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Many people eagerly await Halloween and love the excitement around Trick or Treat and fireworks – but for an awful lot of people it is extremely stressful and frightening. This is particularly the case for a lot of small children, the elderly and pets. Here are some suggestions as to how you can make things safer for your family and less stressful for those who don’t relish this time of year and ensure it is an enjoyable time for everyone.
Trick or Treat:
Fancy dress costumes are not usually waterproof or flame resistant – wear warm clothes underneath, take a waterproof and be extremely careful to avoid naked flames.
Fire Safety tips from the Office for Product Safety and Standards and the Child Accident Prevention Trust.
Loose clothing can catch fire if it gets too close to a burning candle. The key safety trip if you’re going out to scare, is to know what to wear.
If possible, buy from a reputable store or website. Cheap imported costumes may not meet UK safety standards and may carry fake safety labels.
Look for a costume with a CE mark. This doesn’t mean it won’t catch light. But it has been tested for fire safety so it should burn more slowly. There is a new safety symbol, the UKCA (UK conformity assessed mark) which has been introduced as Britain plans to leave the European Union.
Campaigns following the horrendous burn injuries suffered by Claudia Winkleman’s daughter have resulted in the British Retail Consortium introducing stricter fire safety tests for children’s dressing-up costumes. Many reputable retailers and manufacturers in the UK have signed up to this voluntary code. There should be a label that stating: “This garment has undergone additional safety testing for flammability”.
Encourage children to layer up. If children wear clothes under their dressing-up costumes, there will be a layer of protection between the costume and their skin. This can help protect their skin if their costume catches fire. Be careful with tights and leggings that can melt onto the skin.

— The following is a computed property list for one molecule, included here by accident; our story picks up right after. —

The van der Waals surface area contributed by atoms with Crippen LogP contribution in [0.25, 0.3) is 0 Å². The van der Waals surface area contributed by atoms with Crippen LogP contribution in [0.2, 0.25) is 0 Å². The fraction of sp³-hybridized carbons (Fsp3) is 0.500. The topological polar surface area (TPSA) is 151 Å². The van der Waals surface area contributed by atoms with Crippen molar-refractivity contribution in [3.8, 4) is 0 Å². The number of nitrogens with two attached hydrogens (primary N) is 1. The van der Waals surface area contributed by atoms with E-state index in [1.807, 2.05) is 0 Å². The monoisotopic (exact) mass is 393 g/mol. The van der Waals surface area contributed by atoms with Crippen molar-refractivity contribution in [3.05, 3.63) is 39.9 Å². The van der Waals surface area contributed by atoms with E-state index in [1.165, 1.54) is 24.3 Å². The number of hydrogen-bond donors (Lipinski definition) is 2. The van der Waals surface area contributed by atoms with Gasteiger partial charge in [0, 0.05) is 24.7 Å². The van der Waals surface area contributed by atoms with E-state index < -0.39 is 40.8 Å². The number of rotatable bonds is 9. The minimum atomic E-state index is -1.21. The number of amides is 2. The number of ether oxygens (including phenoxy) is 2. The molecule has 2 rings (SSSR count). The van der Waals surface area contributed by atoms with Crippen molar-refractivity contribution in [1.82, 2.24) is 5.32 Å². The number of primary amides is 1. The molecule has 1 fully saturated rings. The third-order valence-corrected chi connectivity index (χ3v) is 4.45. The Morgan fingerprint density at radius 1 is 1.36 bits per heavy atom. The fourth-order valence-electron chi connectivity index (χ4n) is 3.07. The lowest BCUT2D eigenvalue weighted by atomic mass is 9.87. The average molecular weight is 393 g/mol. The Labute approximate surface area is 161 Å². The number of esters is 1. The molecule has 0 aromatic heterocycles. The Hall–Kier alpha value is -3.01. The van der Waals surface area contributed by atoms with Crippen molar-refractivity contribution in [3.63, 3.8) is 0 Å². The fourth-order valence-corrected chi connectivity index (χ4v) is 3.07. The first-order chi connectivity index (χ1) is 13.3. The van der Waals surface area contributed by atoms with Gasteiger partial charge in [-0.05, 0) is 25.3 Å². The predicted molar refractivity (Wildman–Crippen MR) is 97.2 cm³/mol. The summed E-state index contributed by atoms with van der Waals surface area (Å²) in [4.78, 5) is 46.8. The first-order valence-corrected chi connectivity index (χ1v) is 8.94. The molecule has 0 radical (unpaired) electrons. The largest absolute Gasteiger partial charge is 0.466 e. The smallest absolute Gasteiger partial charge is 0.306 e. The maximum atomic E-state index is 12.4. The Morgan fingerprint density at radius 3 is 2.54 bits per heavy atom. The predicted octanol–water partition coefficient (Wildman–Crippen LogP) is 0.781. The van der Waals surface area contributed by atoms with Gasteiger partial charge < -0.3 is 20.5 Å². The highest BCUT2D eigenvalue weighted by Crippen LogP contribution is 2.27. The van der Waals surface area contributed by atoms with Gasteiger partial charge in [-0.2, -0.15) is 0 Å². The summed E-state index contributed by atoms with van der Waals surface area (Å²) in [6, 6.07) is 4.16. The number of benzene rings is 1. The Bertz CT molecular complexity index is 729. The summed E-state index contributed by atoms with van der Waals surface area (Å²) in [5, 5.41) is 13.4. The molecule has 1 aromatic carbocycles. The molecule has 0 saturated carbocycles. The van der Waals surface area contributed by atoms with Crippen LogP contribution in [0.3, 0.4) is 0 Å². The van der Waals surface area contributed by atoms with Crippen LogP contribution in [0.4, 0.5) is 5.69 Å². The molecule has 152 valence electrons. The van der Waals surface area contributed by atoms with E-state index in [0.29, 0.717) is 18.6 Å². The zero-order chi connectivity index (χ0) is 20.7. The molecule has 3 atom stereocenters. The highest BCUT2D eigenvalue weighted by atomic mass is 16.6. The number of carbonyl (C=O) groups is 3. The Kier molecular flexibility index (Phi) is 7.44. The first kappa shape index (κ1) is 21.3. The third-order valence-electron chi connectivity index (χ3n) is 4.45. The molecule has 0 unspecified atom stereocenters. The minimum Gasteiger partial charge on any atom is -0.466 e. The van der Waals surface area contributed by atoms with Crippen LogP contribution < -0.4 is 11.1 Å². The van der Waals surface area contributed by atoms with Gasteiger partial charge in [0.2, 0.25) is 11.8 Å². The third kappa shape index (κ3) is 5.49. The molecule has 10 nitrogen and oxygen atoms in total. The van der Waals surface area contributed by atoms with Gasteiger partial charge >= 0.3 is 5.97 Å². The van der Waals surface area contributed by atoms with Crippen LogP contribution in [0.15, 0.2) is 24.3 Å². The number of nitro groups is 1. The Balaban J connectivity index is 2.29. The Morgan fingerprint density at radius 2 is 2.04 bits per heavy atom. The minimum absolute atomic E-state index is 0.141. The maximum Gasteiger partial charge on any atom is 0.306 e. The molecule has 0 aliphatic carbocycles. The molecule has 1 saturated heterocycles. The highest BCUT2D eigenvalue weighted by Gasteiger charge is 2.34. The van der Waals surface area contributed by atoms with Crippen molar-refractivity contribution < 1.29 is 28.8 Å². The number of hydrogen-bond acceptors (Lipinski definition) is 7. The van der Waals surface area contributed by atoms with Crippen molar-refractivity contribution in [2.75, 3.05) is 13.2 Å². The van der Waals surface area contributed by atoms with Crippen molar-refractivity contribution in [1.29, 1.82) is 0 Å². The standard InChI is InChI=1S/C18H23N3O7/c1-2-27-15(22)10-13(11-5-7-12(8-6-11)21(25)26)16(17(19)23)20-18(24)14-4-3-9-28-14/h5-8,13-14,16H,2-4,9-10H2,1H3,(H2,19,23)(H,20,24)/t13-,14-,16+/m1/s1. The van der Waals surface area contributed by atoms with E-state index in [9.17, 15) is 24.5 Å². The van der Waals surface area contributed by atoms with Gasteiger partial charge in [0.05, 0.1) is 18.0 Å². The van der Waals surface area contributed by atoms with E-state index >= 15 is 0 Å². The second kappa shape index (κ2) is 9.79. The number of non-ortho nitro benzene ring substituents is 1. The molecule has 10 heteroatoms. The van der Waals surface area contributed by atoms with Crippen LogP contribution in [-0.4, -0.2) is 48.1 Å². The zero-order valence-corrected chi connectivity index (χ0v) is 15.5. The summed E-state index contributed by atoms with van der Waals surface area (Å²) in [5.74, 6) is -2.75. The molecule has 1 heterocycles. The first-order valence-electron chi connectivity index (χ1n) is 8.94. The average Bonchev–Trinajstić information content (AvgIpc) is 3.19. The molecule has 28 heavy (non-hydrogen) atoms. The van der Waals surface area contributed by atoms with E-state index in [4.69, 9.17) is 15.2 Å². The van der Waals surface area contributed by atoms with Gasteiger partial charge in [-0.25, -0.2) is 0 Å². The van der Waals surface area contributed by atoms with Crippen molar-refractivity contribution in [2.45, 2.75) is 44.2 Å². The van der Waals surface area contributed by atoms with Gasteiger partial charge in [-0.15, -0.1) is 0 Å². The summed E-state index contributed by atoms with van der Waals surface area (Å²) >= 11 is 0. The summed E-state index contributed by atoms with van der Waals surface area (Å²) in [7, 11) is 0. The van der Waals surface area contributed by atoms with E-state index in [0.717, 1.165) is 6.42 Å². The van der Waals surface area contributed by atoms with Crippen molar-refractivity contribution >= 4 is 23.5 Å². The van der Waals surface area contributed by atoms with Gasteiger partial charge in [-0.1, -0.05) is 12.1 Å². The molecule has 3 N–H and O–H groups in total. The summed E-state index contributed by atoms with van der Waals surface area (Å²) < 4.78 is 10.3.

Without scaring them, talk to children and teach them to Stop, Drop and Roll just in case the worst happens. The instinct is to run. It Is a good idea to practice at home stopping, dropping to the ground, covering their face with their hands, and rolling over a few times to put out the flames.
Candles and lit pumpkins always add to the spooky atmosphere but can be dangerous. Keep them well out of the way from trick or treaters, don’t put them on steps or paths. Keep them clear from any Hallowe’en decorations that might catch light.
Remember not to put candles on a surface that may burn. And, in all the excitement, don’t forget to blow them out when you’re done.
You may want to switch to LED / flameless battery-powered candles for extra safety (but please make absolutely sure the battery compartment is secure as button batteries are corrosive).
Talk to your children and explain to them a little of what to expect, ensuring that they understand that it is not real. Some houses do go over the top to make the evening as frightening as possible and always hold little one’s hands tightly so that they don’t bolt if they are suddenly frightened.
Remind children and teenagers that they should only ever approach houses where there is an obvious sign; such as a pumpkin, showing that the residents are actively participating in the fun. Many people find Trick or Treating intimidating and offensive and children must respect their privacy.